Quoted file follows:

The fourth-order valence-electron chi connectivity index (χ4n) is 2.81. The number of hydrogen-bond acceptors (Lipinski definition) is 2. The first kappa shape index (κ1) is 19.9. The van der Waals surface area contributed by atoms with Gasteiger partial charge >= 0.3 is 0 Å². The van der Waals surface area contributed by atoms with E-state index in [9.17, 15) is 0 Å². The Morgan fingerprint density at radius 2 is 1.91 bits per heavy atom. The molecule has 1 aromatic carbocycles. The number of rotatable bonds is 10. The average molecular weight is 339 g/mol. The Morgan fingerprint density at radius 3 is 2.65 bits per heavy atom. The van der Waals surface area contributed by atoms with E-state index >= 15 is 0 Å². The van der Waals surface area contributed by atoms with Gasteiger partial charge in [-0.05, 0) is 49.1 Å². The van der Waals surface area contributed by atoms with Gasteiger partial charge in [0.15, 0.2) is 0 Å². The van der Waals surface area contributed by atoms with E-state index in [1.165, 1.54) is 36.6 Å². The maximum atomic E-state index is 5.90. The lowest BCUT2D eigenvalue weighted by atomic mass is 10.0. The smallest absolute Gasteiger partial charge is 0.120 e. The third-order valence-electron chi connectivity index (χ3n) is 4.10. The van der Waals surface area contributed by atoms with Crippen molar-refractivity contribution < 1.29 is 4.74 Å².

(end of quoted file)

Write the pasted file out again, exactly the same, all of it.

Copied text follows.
The fourth-order valence-electron chi connectivity index (χ4n) is 2.81. The number of hydrogen-bond acceptors (Lipinski definition) is 2. The first kappa shape index (κ1) is 19.9. The van der Waals surface area contributed by atoms with Gasteiger partial charge >= 0.3 is 0 Å². The van der Waals surface area contributed by atoms with E-state index in [9.17, 15) is 0 Å². The Morgan fingerprint density at radius 2 is 1.91 bits per heavy atom. The molecule has 1 aromatic carbocycles. The number of rotatable bonds is 10. The average molecular weight is 339 g/mol. The Morgan fingerprint density at radius 3 is 2.65 bits per heavy atom. The van der Waals surface area contributed by atoms with E-state index >= 15 is 0 Å². The van der Waals surface area contributed by atoms with Gasteiger partial charge in [-0.05, 0) is 49.1 Å². The van der Waals surface area contributed by atoms with Gasteiger partial charge in [0.15, 0.2) is 0 Å². The van der Waals surface area contributed by atoms with E-state index in [1.165, 1.54) is 36.6 Å². The maximum atomic E-state index is 5.90. The lowest BCUT2D eigenvalue weighted by atomic mass is 10.0. The smallest absolute Gasteiger partial charge is 0.120 e. The third-order valence-electron chi connectivity index (χ3n) is 4.10. The van der Waals surface area contributed by atoms with Crippen molar-refractivity contribution < 1.29 is 4.74 Å².